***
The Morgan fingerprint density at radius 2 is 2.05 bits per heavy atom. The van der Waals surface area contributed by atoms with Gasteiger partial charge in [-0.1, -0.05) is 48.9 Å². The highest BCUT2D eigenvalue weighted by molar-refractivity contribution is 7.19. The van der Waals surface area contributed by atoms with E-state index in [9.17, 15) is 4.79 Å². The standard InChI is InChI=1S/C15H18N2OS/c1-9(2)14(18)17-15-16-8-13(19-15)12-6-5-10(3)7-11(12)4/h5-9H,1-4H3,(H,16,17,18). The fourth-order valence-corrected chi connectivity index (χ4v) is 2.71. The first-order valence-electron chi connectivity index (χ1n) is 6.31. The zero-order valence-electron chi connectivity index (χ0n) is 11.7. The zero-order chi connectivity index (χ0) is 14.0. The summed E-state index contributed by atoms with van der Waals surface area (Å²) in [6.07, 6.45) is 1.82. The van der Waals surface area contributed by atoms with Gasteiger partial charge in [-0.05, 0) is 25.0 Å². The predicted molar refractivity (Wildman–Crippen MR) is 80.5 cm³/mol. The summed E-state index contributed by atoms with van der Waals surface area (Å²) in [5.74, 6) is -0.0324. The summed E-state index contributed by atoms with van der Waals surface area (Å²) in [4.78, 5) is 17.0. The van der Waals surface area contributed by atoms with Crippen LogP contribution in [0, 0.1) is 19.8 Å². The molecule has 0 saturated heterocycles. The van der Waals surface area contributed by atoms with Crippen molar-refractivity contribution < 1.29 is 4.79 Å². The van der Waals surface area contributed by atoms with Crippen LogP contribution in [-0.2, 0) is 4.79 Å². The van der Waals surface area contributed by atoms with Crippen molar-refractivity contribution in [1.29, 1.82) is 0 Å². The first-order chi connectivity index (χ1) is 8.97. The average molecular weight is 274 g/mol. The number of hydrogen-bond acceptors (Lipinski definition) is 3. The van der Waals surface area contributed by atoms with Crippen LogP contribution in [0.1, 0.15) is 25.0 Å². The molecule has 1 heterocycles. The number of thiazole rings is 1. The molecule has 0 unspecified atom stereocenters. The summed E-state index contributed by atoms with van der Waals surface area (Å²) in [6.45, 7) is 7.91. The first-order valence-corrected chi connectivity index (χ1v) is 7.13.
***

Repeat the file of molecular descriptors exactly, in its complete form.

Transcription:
The Morgan fingerprint density at radius 2 is 2.05 bits per heavy atom. The van der Waals surface area contributed by atoms with Gasteiger partial charge in [-0.1, -0.05) is 48.9 Å². The highest BCUT2D eigenvalue weighted by molar-refractivity contribution is 7.19. The van der Waals surface area contributed by atoms with E-state index in [9.17, 15) is 4.79 Å². The standard InChI is InChI=1S/C15H18N2OS/c1-9(2)14(18)17-15-16-8-13(19-15)12-6-5-10(3)7-11(12)4/h5-9H,1-4H3,(H,16,17,18). The fourth-order valence-corrected chi connectivity index (χ4v) is 2.71. The first-order valence-electron chi connectivity index (χ1n) is 6.31. The zero-order valence-electron chi connectivity index (χ0n) is 11.7. The zero-order chi connectivity index (χ0) is 14.0. The summed E-state index contributed by atoms with van der Waals surface area (Å²) in [6.07, 6.45) is 1.82. The van der Waals surface area contributed by atoms with Gasteiger partial charge in [-0.05, 0) is 25.0 Å². The predicted molar refractivity (Wildman–Crippen MR) is 80.5 cm³/mol. The summed E-state index contributed by atoms with van der Waals surface area (Å²) in [5.74, 6) is -0.0324. The summed E-state index contributed by atoms with van der Waals surface area (Å²) in [4.78, 5) is 17.0. The van der Waals surface area contributed by atoms with Crippen LogP contribution in [0, 0.1) is 19.8 Å². The molecule has 0 saturated heterocycles. The van der Waals surface area contributed by atoms with Crippen molar-refractivity contribution < 1.29 is 4.79 Å². The van der Waals surface area contributed by atoms with Crippen LogP contribution in [-0.2, 0) is 4.79 Å². The van der Waals surface area contributed by atoms with Crippen molar-refractivity contribution in [1.29, 1.82) is 0 Å². The first-order chi connectivity index (χ1) is 8.97. The average molecular weight is 274 g/mol. The number of hydrogen-bond acceptors (Lipinski definition) is 3. The van der Waals surface area contributed by atoms with Crippen LogP contribution in [0.1, 0.15) is 25.0 Å². The molecule has 1 heterocycles. The number of thiazole rings is 1. The molecule has 0 unspecified atom stereocenters. The summed E-state index contributed by atoms with van der Waals surface area (Å²) in [6.45, 7) is 7.91. The first-order valence-corrected chi connectivity index (χ1v) is 7.13.